It's important as you prepare your final report that you keep the audit language accessible, as well as make every effort to keep it positive. Inclusive language such as "we" and "us" is an excellent way to avoid pointing the finger at any member of your staff. For example, consider these two statements:
"We should focus more on pushing automotive coverage."
"Automotive did not make their sales metrics this quarter."
While the second statement is a fact, it is not worded in a way that would make people want to work together. The first statement, however, includes everyone in the problem. While they both get at the same basic idea, the first statement means that people will work together to fix it, not that specific department or representative.
The final deliverable for the internal control process walkthrough audit is typically your report, made available to senior leadership, such as a CEO or the board of directors of an organization. Members of the audit committee are typically independent departments that are uninvolved in office politics. For large companies, this could be in the form of a department that handles all of the internal audits. Smaller companies may hire auditors from placement agencies.
The point of your internal audit walkthrough is to help inform and update the transaction process and check on how these processes are functioning, making improvements wherever possible. This could look different for every organization.
When a pain point or a failure point is found in any system, it should be described in detail in your deliverable. For each point in the transaction process, include a "what to improve" section where you outline problems observed and how you recommend they be fixed. It's also a good idea to include a section of general observations and general suggestions for improvement that don't necessarily relate to specific failures in the system.
If you are new to performing an internal controls process walkthrough audit, or if you are implementing a new audit procedure or audit process for your team, it is important to approach the process with a team attitude. After all, you want employees to feel ownership in their part of your business.
To do that, you must make them feel welcome and part of that team. Audits should help everyone do a better job as well as improve overall company policy and efficiency. Make it clear that an audit will be completed at some point. However, it's best not to identify when or exactly how the audit will be conducted.
At the most basic level, an internal audit of any sort is the kind that should focus on providing an unbiased, nonpolitical review of your business systems and processes and the levels of an organization. When used appropriately, internal control processes auditing helps a company to trace a transaction from its point of origin to its point of completion to ensure that all involved steps are operating properly and with a transparent paper trail. The end product of your internal audit should give your organization's governing bodies a triage report that ensures compliance and shines a light on risks and areas of policy that need to be changed.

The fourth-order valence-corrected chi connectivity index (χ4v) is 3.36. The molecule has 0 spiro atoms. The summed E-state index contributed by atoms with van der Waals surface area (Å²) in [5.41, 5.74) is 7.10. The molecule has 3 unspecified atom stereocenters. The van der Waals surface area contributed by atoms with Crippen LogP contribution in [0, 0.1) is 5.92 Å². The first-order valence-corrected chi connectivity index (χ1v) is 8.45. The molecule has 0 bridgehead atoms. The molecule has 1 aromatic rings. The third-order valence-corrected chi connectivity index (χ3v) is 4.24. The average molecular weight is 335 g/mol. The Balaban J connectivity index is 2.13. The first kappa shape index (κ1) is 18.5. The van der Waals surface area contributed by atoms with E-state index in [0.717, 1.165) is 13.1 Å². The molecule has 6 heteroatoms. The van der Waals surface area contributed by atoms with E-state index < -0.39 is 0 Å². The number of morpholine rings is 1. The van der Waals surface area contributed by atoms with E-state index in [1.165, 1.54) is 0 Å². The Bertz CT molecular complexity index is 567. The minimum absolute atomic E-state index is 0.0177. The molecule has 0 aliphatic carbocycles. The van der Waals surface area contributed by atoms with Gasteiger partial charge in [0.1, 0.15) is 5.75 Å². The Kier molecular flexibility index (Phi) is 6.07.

When discussing the needs for internal control process auditing with your staff, it should be centered around the idea that audits tend to find the places where employees fall down on the job, so to speak, due to institutional issues. It is important to keep in mind that an audit is not supposed to "catch" you or make you get written up at work. Instead, they should be viewed as a way that everyone can work together to make their place of employment a better place in which to work.
Ensuring that this conversation occurs can help to lessen nerves and make sure that the audit is as true to daily routines as possible. A highly nervous staff might make unusual errors throughout the systematic audit process that could skew the results of how your process is working.
Internal audits, like the walkthrough audit, are supposed to handle more in-depth, low-level details than external ones. Risk management policies, process improvements and your chain of ownership or chain of custody are very important when speaking to internal players. Managers, for example, will be interested in how their teams are performing and if they can improve the work environment. This is where a walkthrough of the entire transaction process in your company can really prove useful and catch inefficiencies and errors.
Financial reports and how investments are performing against competitive markets are external audits that your company may conduct, but these do not typically follow the same walkthrough process. Again, companies will want to make sure that everyone who would be reading the report will get the information that they need. Importantly, you may not be able to publish an internal audit externally due to nondisclosure agreements or similar issues.
Audits are not supposed to make employees feel like they are being tested on a pass/fail basis. Auditing is a powerful tool to make the workplace better.
Instead of pointing the finger at individual employees, it should focus on how the entire team can improve. While there are cases of people failing audits and being fined or fired, these are not the usual outcome of any audit. The usual outcome is company improvement.